1812: The Great Retreat (Paperback)
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1812: The Great Retreat – the third and final volume in Austin's magisterial trilogy – concludes the story of one of history's most disastrous campaigns. The author's previous books brought the Grand Army to the head-on battle at Malo-Jaroslavetz after withdrawing sixty miles from the burnt down capital, and for the first time in his meteoric career Napoleon had to order a retreat.
This volume follows the army's withdrawal through 800 miles of devastated countryside, crossing the horrific relics of the Borodino battlefield, fighting its way through the Russian General Kutusov's successive attempts to cut it off, and winning, against overwhelming odds, the three-day battle of the Berezina crossing. First-hand narratives, many published in English for the first time, describe Marshal Ney's astounding achievement in holding together the rear-guard until he himself, musket in hand, was the last man to re-cross the Niemen into Poland.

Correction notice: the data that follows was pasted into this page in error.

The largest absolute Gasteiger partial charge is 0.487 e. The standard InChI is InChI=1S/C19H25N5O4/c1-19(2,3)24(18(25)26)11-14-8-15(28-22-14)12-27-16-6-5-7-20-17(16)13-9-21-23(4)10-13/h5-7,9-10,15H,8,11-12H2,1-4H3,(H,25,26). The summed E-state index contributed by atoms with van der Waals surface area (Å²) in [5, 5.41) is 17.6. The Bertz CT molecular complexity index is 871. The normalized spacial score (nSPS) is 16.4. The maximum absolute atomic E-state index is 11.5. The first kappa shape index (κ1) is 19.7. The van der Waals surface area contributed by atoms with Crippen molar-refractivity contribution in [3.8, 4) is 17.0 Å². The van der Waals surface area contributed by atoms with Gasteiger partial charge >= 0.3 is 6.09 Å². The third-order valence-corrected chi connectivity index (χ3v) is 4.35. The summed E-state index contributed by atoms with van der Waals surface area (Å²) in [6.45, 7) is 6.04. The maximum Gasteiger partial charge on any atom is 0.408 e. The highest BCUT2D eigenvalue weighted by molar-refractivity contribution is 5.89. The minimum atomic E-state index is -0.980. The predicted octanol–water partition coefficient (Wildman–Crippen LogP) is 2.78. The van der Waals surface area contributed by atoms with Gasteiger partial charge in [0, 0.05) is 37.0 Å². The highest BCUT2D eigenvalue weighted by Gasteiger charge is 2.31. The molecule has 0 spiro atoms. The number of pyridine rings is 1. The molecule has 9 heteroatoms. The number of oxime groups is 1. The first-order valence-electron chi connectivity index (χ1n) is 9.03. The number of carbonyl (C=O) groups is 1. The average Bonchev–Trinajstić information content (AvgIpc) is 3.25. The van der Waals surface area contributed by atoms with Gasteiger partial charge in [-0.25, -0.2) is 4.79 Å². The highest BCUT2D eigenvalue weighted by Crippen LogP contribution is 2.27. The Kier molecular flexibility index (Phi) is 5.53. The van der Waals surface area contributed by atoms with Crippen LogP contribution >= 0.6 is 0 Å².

Using the words of the participants themselves, Paul Britten Austin brings unparalleled authenticity and immediacy to his unique account of the closing stages of Napoleon's dramatic and tragic 1812 campaign.
A closely-knit and totally compelling account of this huge endeavour as seen by the French and their allied participants from Napoleon to the private soldier.The British Army Review
This trio is built up of interwoven excerpts from original accounts of this campaign . . . the total effect is compelling.Colonel John R. Elting
What a vivid account this is! . . . Thoroughly enjoyable.Military Illustrated
The 1812 campaign was the single most important cause of Napoleon’s downfall. Austin’s volumes are a magnificent contribution to the history of that mighty enterprise.Andrew Uffindell
A brilliant insight into men at war. The book is almost as epic as the campaign.David G. Chandler
Heralded as a classic . . . The text is enriched with first-hand accounts which bring the whole narrative to life with an air of stark realism . . . Britten Austin’s trilogy truly ranks as a masterpiece.Waterloo Journal